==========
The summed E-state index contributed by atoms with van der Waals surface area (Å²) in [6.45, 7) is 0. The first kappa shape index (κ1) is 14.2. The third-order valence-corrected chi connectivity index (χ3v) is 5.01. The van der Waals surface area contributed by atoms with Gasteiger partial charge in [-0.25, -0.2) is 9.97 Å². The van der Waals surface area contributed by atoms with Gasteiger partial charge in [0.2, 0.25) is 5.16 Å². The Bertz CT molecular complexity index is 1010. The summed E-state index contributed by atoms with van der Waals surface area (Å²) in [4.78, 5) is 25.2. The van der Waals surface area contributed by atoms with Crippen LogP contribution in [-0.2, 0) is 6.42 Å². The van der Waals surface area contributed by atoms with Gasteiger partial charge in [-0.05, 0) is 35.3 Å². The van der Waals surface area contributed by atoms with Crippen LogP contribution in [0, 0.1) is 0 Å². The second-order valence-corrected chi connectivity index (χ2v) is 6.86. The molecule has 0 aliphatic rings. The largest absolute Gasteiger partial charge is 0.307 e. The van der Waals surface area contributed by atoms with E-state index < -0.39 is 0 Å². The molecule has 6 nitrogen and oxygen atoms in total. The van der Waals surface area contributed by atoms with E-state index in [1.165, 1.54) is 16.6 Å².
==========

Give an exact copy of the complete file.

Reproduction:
The summed E-state index contributed by atoms with van der Waals surface area (Å²) in [6.45, 7) is 0. The first kappa shape index (κ1) is 14.2. The third-order valence-corrected chi connectivity index (χ3v) is 5.01. The van der Waals surface area contributed by atoms with Gasteiger partial charge in [-0.25, -0.2) is 9.97 Å². The van der Waals surface area contributed by atoms with Gasteiger partial charge in [0.2, 0.25) is 5.16 Å². The Bertz CT molecular complexity index is 1010. The summed E-state index contributed by atoms with van der Waals surface area (Å²) in [4.78, 5) is 25.2. The van der Waals surface area contributed by atoms with Crippen LogP contribution in [-0.2, 0) is 6.42 Å². The van der Waals surface area contributed by atoms with Gasteiger partial charge in [-0.05, 0) is 35.3 Å². The van der Waals surface area contributed by atoms with Crippen LogP contribution in [0, 0.1) is 0 Å². The second-order valence-corrected chi connectivity index (χ2v) is 6.86. The molecule has 0 aliphatic rings. The largest absolute Gasteiger partial charge is 0.307 e. The van der Waals surface area contributed by atoms with E-state index < -0.39 is 0 Å². The molecule has 6 nitrogen and oxygen atoms in total. The van der Waals surface area contributed by atoms with E-state index in [1.165, 1.54) is 16.6 Å².